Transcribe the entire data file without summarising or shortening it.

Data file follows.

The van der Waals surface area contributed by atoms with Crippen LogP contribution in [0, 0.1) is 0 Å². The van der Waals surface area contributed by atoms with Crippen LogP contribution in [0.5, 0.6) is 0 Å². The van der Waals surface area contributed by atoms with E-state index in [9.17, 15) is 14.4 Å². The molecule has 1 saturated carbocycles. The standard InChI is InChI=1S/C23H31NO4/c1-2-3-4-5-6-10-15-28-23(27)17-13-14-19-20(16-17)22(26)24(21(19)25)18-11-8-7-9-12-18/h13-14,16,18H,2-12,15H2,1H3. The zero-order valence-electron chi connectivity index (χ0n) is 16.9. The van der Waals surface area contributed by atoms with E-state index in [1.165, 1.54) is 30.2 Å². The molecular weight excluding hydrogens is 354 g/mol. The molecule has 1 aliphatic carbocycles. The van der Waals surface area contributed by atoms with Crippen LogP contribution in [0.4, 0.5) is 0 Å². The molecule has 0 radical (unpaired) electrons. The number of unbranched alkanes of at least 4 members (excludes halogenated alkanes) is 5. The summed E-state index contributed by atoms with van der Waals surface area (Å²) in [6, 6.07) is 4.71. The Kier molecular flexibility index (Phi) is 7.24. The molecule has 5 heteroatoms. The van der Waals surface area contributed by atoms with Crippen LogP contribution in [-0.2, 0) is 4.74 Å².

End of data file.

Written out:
The van der Waals surface area contributed by atoms with Crippen LogP contribution in [0, 0.1) is 0 Å². The van der Waals surface area contributed by atoms with Crippen LogP contribution in [0.5, 0.6) is 0 Å². The van der Waals surface area contributed by atoms with E-state index in [9.17, 15) is 14.4 Å². The molecule has 1 saturated carbocycles. The standard InChI is InChI=1S/C23H31NO4/c1-2-3-4-5-6-10-15-28-23(27)17-13-14-19-20(16-17)22(26)24(21(19)25)18-11-8-7-9-12-18/h13-14,16,18H,2-12,15H2,1H3. The zero-order valence-electron chi connectivity index (χ0n) is 16.9. The van der Waals surface area contributed by atoms with E-state index in [1.165, 1.54) is 30.2 Å². The molecular weight excluding hydrogens is 354 g/mol. The molecule has 1 aliphatic carbocycles. The van der Waals surface area contributed by atoms with Crippen LogP contribution in [0.4, 0.5) is 0 Å². The molecule has 0 radical (unpaired) electrons. The number of unbranched alkanes of at least 4 members (excludes halogenated alkanes) is 5. The summed E-state index contributed by atoms with van der Waals surface area (Å²) in [6, 6.07) is 4.71. The Kier molecular flexibility index (Phi) is 7.24. The molecule has 5 heteroatoms. The van der Waals surface area contributed by atoms with Crippen LogP contribution in [-0.2, 0) is 4.74 Å².